Tuesday, January 17, 2006

English.... kinda

No, really. One of the things I love about English is that wherever it’s spoken in the world (as both a native language and otherwise) it’s never the same. Today, my 11th grade private student, who has a fondness for reggae and Jamaican hip-hop, asked me to write down the lyrics to a song. The song turned out to be Mattafix’s Big City Life, one of my own favorites, and a personal theme here in Hungary - mostly for the irony: although most of us are trying to beat the system in one way or another, none but one is really living a big city life. And even her, barely.

All right, so here’s the problem: I’ve also puzzled over the lyrics of this song, because even after looking them up, I still didn’t fully understand them. The refrain contains the following lines:

Don’t let the system get you down...
Big city life, me try fi get by,
Pressure nah ease up no matter how hard me try.
Big city life, here my heart have no base,
And right now Babylon de pon me case.

So, (not that this is of any interest to you, but obviously you’re bored or you wouldn’t even have read this far), I spent my evening researching Jamaican English. In addition to having grammatical rules where subject and object personal pronouns are interchangeable, they also have quite a few unique words and cultural references, mostly due to the Rastafarian influence on the language. All right, I’ll stop sermonizing and go to bed. Long story short, Marlon Roudette (the singing half of Mattafix) lives in a big city, with a lot a pressure all the time; he’s just a guy trying to make it by, but the cops are always on his case. And HOT DAMN, have you seen the video?? If Robbie Williams won’t let me be his slave, Marlon is second. Now really, good night.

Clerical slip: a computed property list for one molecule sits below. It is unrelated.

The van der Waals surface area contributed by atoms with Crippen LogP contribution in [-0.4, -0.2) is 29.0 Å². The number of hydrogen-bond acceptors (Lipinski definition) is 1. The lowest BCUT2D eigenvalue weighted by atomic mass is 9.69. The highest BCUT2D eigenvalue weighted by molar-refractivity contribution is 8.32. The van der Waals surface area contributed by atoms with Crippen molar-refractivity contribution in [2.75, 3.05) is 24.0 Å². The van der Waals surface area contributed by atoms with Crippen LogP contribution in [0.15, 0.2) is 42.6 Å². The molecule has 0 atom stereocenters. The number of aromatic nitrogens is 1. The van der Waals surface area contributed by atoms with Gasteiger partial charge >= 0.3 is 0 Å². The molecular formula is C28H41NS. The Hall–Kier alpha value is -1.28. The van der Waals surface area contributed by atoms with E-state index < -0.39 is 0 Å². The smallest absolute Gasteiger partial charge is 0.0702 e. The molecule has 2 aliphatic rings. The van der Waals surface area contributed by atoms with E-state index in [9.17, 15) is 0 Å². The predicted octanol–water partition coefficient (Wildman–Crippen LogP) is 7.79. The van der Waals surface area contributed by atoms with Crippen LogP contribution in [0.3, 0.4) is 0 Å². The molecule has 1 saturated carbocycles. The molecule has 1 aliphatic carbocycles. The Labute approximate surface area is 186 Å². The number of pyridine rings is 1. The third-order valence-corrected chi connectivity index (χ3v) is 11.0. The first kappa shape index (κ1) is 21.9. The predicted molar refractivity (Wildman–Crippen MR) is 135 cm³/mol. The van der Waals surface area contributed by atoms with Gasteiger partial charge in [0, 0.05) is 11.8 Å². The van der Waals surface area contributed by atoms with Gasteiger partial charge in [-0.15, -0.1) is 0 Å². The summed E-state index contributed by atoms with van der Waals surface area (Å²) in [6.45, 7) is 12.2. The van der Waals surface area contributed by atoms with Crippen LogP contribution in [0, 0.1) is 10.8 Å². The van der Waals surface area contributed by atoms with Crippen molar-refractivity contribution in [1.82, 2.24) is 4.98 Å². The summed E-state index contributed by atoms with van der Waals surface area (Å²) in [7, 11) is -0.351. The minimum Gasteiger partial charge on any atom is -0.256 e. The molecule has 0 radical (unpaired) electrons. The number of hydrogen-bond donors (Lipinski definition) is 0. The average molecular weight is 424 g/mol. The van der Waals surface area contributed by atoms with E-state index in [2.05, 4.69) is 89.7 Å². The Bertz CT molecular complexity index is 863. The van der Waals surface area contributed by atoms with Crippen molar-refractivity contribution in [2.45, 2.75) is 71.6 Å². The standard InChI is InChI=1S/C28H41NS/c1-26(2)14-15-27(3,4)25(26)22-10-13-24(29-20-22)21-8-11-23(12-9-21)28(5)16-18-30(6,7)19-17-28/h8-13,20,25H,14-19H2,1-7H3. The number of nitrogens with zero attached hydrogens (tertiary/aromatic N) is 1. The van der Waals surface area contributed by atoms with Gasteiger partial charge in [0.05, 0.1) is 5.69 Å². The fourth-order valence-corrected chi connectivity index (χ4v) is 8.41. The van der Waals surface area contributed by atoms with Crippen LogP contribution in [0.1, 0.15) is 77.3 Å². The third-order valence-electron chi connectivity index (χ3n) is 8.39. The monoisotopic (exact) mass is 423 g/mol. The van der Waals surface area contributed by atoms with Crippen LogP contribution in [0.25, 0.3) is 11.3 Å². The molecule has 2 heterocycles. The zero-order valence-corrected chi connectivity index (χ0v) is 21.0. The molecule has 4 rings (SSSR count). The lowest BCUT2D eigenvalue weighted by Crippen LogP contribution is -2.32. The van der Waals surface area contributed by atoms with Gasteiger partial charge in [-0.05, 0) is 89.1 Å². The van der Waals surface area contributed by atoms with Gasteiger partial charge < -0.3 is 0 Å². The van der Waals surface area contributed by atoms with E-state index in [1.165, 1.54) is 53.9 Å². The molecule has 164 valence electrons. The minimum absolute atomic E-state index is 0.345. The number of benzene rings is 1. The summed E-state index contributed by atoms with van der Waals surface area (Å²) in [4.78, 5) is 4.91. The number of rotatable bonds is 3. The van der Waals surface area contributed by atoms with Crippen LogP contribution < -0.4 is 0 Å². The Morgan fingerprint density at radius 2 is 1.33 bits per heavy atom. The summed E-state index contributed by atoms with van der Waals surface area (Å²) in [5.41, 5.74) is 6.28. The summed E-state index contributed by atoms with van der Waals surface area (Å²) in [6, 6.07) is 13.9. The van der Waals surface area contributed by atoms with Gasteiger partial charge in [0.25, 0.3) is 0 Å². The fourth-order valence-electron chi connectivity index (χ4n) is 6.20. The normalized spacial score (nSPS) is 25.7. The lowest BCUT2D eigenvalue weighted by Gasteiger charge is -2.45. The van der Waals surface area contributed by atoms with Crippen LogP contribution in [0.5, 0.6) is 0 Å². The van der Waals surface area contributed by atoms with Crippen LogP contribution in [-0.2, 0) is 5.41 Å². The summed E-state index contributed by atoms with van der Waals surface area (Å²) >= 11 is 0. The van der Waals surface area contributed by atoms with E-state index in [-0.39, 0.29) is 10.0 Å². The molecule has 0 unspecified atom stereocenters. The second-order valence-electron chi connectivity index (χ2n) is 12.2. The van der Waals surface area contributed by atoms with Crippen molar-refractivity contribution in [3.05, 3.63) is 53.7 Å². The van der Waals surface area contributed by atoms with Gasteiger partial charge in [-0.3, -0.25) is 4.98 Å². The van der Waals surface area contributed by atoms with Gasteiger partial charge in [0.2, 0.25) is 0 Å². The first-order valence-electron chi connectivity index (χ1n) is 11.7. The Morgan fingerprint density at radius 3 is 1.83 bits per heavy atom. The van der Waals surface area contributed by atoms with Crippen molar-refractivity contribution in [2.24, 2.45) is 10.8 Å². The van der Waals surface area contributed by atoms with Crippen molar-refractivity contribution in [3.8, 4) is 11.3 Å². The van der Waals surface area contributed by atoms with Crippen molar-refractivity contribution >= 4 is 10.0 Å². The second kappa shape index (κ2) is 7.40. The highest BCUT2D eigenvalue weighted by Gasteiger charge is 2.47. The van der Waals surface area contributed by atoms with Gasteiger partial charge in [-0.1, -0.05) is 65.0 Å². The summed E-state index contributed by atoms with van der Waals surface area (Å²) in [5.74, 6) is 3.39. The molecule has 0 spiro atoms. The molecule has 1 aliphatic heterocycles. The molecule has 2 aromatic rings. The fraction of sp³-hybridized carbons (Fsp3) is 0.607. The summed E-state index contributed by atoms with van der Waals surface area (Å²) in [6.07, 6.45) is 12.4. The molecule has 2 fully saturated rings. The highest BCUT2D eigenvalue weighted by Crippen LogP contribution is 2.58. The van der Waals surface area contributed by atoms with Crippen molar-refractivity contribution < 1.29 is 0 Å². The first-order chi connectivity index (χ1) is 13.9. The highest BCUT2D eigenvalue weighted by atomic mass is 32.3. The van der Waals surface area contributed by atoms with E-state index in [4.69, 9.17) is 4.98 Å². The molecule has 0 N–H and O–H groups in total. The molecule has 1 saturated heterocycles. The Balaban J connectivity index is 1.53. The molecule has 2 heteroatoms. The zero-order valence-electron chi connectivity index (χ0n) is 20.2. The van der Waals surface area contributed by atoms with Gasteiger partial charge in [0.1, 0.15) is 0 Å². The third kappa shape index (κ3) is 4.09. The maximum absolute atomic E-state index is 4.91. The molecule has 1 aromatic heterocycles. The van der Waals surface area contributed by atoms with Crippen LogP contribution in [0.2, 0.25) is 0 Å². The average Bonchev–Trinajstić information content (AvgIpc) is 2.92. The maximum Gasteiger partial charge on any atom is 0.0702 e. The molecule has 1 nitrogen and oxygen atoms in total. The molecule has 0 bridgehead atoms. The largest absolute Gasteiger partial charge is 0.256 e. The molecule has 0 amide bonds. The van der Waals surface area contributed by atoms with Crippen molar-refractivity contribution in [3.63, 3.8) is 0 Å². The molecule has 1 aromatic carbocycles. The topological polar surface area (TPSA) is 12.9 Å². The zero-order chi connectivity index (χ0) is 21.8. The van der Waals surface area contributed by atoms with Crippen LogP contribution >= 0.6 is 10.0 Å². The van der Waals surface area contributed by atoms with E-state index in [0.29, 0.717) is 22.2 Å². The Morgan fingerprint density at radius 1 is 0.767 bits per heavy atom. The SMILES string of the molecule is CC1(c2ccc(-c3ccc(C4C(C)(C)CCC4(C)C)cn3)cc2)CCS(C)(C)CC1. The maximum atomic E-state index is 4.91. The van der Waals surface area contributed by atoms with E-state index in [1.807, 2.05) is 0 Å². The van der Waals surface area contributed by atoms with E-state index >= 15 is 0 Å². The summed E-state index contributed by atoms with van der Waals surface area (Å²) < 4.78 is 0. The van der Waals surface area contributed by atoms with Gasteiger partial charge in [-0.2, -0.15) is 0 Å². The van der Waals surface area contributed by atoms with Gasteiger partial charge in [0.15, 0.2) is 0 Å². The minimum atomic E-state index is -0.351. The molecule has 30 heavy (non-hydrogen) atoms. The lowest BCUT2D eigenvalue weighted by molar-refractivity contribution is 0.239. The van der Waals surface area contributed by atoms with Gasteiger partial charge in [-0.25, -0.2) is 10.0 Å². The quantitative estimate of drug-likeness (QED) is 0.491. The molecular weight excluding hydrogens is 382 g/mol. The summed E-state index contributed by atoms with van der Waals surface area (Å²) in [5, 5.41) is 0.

ps this picture came from a Hungarian website and the caption there was "Változatos és finom." Look it up... it's a useful phrase.

3 comments:

Laura said...

I am already his slave so sorry stick with Robbie.

Kat said...

Just downloaded this song and I haven't really researched the lyrics as ambitiously as you have, but it's a great song to dance to alone in your apt.

rich said...

Please tell me what "Változatos és finom" means? All I can get is "Fine and manifold?" Does it not translate to English well?

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